Classifying non-metallic inclusions in steels

Identifying inclusion size and distribution grows in importance as the demand for lighter weight and stronger materials grows.


In this column, we will discuss the different types of inclusions present in steels and discuss their physical metallurgy. As property requirements increase, and the demands for lighter and stronger structures increase, steel makers are increasingly concerned with steel cleanliness. The fatigue, ductility, and impact behavior of steel is controlled by the volume fraction, size, type, and morphology of non-metallic inclusions [1] [2]. If the oxygen content of the steel is lowered (and with it the number of non-metallic inclusions), the life of a bearing can be extended nearly 30 times (Figure 1) [3].

Figure 1: Relationship between fatigue life and oxygen content of steel [3].

For steel castings, the morphology is determined by the solidification of the steel. In wrought products, the shape of the inclusions is determined by how hard the inclusions are to the wrought matrix. This is shown in Figure 2.

Figure 2: Schematic representation of inclusion shape before and after deformation [4].

Classification of Inclusions in Steel

Steel inclusions are classified according to the source. They are either indigenous or exogenous.

Indigenous Inclusions

Indigenous inclusions are formed during the deoxidation process or precipitated during solidification of the steel.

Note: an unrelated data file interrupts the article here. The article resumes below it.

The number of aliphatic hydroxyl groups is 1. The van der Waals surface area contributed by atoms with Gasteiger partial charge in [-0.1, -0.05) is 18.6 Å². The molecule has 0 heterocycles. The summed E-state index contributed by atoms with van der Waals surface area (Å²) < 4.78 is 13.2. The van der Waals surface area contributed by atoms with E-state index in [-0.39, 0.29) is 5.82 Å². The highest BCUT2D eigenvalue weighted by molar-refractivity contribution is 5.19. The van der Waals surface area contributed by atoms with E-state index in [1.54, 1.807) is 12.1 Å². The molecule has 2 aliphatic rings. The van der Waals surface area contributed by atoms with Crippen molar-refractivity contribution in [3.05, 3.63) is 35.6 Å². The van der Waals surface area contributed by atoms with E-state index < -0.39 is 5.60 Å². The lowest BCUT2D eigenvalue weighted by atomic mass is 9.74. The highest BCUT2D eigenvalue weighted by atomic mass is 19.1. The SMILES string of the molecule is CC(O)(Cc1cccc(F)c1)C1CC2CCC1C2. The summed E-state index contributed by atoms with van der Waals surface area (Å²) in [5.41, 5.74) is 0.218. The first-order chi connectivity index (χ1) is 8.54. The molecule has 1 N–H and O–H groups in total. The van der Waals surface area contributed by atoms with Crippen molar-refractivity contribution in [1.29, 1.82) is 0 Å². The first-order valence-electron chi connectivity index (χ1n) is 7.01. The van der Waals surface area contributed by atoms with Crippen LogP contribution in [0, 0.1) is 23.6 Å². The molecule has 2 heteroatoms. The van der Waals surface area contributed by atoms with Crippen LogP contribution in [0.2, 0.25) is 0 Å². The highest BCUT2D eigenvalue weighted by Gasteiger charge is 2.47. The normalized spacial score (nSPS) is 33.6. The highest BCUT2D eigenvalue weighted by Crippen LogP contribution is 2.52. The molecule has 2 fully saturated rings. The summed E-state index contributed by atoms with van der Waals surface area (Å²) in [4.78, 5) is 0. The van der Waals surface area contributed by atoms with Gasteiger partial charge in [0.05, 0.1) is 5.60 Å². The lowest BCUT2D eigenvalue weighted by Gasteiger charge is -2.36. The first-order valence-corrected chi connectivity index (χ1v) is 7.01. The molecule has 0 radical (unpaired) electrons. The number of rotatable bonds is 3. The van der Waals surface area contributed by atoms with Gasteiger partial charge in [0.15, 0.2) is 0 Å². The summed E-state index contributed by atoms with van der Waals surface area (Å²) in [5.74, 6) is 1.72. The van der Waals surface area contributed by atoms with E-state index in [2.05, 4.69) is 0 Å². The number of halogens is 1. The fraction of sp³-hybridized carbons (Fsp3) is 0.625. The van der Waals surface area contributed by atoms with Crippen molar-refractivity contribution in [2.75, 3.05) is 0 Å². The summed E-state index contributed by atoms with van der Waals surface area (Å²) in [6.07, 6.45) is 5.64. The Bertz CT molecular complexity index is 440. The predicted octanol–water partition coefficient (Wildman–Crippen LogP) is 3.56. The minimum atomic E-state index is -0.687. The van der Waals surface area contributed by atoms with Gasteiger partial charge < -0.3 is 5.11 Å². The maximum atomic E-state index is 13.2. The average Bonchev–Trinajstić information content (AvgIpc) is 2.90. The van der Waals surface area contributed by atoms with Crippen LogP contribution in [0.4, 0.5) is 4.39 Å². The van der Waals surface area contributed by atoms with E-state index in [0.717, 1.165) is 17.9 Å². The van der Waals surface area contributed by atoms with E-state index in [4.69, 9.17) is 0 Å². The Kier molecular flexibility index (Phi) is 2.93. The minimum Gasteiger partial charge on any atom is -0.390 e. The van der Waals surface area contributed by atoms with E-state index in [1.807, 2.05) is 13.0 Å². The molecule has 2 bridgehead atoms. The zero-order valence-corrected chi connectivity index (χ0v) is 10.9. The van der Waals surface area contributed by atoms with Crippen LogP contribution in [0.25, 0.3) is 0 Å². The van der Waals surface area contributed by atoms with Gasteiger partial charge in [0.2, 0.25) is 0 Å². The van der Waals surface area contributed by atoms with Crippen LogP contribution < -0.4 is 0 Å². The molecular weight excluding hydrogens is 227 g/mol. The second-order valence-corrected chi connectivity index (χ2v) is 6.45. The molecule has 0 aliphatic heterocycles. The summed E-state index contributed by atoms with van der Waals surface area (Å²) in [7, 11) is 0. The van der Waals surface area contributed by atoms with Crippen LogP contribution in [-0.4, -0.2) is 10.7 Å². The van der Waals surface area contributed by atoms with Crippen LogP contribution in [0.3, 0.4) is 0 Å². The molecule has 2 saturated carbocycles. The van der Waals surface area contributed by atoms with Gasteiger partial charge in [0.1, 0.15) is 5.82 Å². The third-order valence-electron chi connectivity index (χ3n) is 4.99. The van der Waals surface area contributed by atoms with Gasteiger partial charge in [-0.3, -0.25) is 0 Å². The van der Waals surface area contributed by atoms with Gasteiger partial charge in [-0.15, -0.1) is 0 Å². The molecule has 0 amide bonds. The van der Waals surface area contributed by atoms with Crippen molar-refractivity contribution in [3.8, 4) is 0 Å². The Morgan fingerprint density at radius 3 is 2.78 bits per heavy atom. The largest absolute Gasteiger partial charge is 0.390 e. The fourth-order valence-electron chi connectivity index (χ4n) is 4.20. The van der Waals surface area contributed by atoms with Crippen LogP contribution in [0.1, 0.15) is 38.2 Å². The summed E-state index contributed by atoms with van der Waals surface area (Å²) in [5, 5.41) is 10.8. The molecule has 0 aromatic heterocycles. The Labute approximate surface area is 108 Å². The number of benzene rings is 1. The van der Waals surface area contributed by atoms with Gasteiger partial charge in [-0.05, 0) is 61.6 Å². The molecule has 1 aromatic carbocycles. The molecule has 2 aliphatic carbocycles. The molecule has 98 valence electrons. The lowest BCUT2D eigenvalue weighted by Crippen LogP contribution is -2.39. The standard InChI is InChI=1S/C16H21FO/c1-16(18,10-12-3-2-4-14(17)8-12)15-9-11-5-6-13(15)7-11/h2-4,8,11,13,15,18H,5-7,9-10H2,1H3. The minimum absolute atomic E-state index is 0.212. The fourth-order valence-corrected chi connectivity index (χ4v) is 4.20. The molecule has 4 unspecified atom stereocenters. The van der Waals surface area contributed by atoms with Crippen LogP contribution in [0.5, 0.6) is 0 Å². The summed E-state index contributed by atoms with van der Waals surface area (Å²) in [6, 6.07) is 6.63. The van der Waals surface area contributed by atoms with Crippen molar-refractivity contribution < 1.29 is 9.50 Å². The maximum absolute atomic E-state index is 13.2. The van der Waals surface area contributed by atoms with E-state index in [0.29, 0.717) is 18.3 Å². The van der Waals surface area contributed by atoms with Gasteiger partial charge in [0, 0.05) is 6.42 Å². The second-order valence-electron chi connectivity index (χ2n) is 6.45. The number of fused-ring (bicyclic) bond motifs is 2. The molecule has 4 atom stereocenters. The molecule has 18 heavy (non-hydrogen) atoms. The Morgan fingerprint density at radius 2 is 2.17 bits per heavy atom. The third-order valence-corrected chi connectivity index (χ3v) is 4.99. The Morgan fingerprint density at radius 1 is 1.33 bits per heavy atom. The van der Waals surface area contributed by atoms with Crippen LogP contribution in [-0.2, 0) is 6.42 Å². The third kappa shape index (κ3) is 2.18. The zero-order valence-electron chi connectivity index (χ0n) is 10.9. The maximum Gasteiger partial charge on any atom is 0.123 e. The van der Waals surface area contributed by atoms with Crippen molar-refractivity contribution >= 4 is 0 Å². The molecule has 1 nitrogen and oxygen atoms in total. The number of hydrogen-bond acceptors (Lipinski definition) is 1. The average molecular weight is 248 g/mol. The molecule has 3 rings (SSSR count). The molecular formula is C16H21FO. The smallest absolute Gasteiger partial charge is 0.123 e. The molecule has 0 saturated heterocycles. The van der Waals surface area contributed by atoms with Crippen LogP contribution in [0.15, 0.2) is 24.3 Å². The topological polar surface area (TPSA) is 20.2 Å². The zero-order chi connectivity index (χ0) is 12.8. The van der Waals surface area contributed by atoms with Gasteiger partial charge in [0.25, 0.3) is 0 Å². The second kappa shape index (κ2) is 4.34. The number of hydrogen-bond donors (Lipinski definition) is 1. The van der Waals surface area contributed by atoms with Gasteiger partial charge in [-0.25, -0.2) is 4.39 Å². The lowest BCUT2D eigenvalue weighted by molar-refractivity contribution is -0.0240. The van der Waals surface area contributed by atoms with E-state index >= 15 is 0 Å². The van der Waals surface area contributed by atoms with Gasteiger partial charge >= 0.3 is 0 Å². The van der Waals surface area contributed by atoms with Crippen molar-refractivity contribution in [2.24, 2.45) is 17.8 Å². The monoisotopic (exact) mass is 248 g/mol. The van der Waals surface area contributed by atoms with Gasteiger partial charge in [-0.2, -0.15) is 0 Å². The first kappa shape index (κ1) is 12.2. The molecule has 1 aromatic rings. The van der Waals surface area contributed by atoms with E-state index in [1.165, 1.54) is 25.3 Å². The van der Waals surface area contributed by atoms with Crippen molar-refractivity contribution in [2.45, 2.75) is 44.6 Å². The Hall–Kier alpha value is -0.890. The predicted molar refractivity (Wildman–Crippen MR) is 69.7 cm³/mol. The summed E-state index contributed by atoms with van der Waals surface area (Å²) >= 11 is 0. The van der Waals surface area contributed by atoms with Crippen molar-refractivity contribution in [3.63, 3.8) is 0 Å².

Deoxidation products

As the steel is deoxidized, titanium, aluminum, and silicon may be introduced to the molten steel. As the steel is transferred from the furnace to a ladle or tundish to a mold, or to a continuous caster, pickup of air during the transfer is virtually unavoidable. Typical inclusions of this type are Al2O3 or Silica (SiO2)

Precipitated Inclusions

During solidification, the dissolved oxygen and nitrogen concentration increases, while the solubility of these elements decreases. Inclusions of alumina (Al2O3), silica (SiO2), aluminum, and titanium nitride (AlN and TiN), and sulfide inclusions precipitate during solidification. The sulfide inclusions often precipitate on metal oxides present in the molten steel. If rare-earth additions are made in the ladle, then rare-earth oxides will also be formed.

Exogenous inclusions